There is one spot a little farther north that is a must-see for any birder visiting the Burlington area, and that is the Colchester Railroad Causeway. When you leave Delta Park and travel north, the Island Line Trail briefly follows the suburban streets of Windemere Way, Biscayne Heights, and Colchester Point Road before it resumes the paved, bikes-and-pedestrians-only path. You will continue through the Colchester Bog Natural Area, where you may find Rusty Blackbirds, Marsh Wrens, a nice mix of warblers and sparrows, and even some ripe blueberries in season. Two miles up the trail from Delta Park, you will arrive at the Colchester Railroad Causeway, a thin strip of rocks and concrete extending almost three miles out into Lake Champlain, where it abruptly ends at The Cut, a 200-foot gap in the causeway. To connect the Colchester end of the causeway with the end for Grand Isle County and the Champlain Islands, there is a seasonal bike ferry that runs between Memorial Day and Columbus Day. Officially, the Island Line Trail ends in South Hero.

Snowy Owl.

There is a parking lot located on Mills Point Road just south of its intersection with the Island Line Trail. Drivers can park here and walk along the bike path to the Colchester Causeway, the last stop along this birding route. If you want to walk through the Colchester Bog first, you can park at the southern tip of this area off of Colchester Point Road near the Airport Park Playground and ball fields and follow the road to pick up the Island Line trail.

The causeway is another location with variable lake levels, and vast mudflats will emerge from year to year and season to season. A scope is extremely helpful here, though not all birds will be distant. I was startled and thrilled to stumble upon a Northern Shrike hunting from the windblown treetops that line the causeway. You can often flush Wilson’s Snipe, Snow Bunting, and Savannah Sparrow from the rocks along the causeway.

The Colchester Causeway is a phenomenal location to find ducks, shorebirds, and gulls. In late fall and winter, flocks of Greater and Lesser scaups numbering in the thousands will often gather just off the causeway, and careful observers may be lucky enough to pick out a Tufted Duck among them. Scan groups of Ring-billed, Herring, and Great Black-backed gulls for Iceland, Glaucous, and Lesser Black-backed gulls. Common and Barrow’s goldeneye, Blue-winged and Green-winged teal, and Common, Hooded, and Red-breasted mergansers all can be found on the lake on either side of the causeway. During irruption years, multiple Snowy Owls have been found on the causeway and surrounding islands. Many of the same species of shorebirds found at Delta Park often can be found along the causeway’s mudflats.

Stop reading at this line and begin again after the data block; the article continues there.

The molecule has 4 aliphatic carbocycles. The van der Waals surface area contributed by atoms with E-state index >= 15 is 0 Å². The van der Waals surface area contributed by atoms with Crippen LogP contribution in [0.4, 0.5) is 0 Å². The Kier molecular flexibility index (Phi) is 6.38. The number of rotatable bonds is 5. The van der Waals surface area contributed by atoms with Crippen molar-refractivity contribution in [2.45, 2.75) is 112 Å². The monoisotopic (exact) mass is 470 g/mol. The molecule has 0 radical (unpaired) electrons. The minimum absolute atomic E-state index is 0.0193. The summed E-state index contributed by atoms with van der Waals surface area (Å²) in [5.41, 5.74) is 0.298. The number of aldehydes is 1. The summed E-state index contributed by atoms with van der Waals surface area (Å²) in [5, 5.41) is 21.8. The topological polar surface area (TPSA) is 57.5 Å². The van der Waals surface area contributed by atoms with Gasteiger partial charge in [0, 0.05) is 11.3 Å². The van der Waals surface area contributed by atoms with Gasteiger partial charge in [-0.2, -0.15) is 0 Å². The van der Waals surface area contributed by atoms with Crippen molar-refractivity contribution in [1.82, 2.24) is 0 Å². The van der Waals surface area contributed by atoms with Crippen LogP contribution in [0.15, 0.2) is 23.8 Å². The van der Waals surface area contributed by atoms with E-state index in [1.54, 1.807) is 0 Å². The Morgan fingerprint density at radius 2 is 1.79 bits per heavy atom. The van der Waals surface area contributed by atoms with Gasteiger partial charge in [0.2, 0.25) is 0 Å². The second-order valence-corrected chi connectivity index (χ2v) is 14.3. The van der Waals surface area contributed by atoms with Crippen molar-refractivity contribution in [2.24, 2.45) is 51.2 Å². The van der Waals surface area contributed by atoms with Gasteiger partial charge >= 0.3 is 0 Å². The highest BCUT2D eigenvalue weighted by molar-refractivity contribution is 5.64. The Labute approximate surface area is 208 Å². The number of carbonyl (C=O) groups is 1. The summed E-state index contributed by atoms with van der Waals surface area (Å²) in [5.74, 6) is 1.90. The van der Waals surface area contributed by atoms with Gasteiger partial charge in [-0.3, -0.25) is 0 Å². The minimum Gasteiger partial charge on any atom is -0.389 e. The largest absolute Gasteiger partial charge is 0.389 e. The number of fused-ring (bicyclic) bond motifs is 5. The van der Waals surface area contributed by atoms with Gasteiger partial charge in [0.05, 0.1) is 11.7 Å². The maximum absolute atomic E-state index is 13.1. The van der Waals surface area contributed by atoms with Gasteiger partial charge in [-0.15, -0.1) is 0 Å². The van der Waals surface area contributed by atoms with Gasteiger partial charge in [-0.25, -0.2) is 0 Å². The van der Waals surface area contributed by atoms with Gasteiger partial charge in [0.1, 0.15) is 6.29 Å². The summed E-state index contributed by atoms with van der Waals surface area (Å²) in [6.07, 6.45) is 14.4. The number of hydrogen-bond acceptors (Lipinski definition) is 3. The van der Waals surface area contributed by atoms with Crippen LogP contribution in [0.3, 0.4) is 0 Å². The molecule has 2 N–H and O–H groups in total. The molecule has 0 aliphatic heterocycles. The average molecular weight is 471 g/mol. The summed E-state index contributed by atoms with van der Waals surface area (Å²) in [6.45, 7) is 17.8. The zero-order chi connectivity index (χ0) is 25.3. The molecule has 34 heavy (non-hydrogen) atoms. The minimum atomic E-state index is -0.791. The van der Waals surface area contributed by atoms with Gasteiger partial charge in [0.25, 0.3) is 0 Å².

Just about any time of year you visit the causeway, you will find a diverse assemblage of birds. Perhaps my favorite time of year to visit is the harshest. Trudging out to the tip of the causeway in February to find a Snowy Owl’s piercing yellow eyes staring at me is my idea of the essential experience of birding during a Vermont winter. Visitors should pay close attention to weather and wind conditions and forecasts before venturing out onto the causeway, particularly during winter.

At the end of a long birding day in Burlington, there is no better place to stop than the patio of Zero Gravity Brewery off Pine Street in Burlington’s arts district, the South End. While you sip a Bob White Belgian Wit, or a Bobolink Farmhouse Saison, you can scan the skies for Black-crowned Night-Herons or Common Nighthawks. During the winter, Burlington’s resident crows come in to their South End roost, swirling in cacophonous flocks of hundreds of birds descending on a single location to spend the night.

Good winter birding spots not included in this birding route are the Burlington Wastewater Treatment Plant on Riverside Avenue and many locations on the campus of University of Vermont. Along East Avenue across from Catamount Drive, there is a large group of birches and fruiting trees that have hosted flocks of Common Redpolls, Pine Grosbeaks, and Bohemian and Cedar waxwings during irruption years. Ornamental crabapples and hawthorns abound across campus and can be magnets for these brash visitors from the north. Walking any of the campus greens in winter, you can find the more common frugivores such as American Robins and Cedar Waxwings; exceptional years have seen high counts of 300 Bohemian Waxwings and 25 Pine Grosbeaks. Perhaps no visitor to campus drew more attention than the Snowy Owl in 2018, a significant irruption year for this species.

Although Burlington may lack the species that draw many birders to Vermont, such as the Bicknell’s Thrush of the Green Mountains or the Spruce Grouse of the Northeast Kingdom, it hosts a vast array of bird species in any season and is accessible, stunningly beautiful, fun to explore, and a necessary stop on any birder’s trip to the Green Mountain State. When you visit, be sure to report your sightings to Vermont eBird. Consider uploading photos of plants, fungi, insects, and wildlife to iNaturalist where they can be shared with the Vermont Atlas of Life. Whether your visit to Burlington coincides with the peak of spring migration or the coldest day of a Vermont winter, you are sure to find some exciting species. No matter what time of year you visit, the Ben & Jerry’s scoop shop will be open to celebrate in the event you found any life birds.

Nathaniel Sharp has been a birder and naturalist since the age of nine. Born and raised in the Philadelphia suburbs, he graduated from the University of Vermont in 2018 with a degree in Wildlife Biology. Currently working as a staff biologist at the Vermont Center for Ecostudies, he spends his field seasons banding Bicknell’s Thrushes on Mount Mansfield, netting rare bees in Vermont’s meadows, and convincing people that “iNaturalisting” and “eBirding” are verbs they should start using.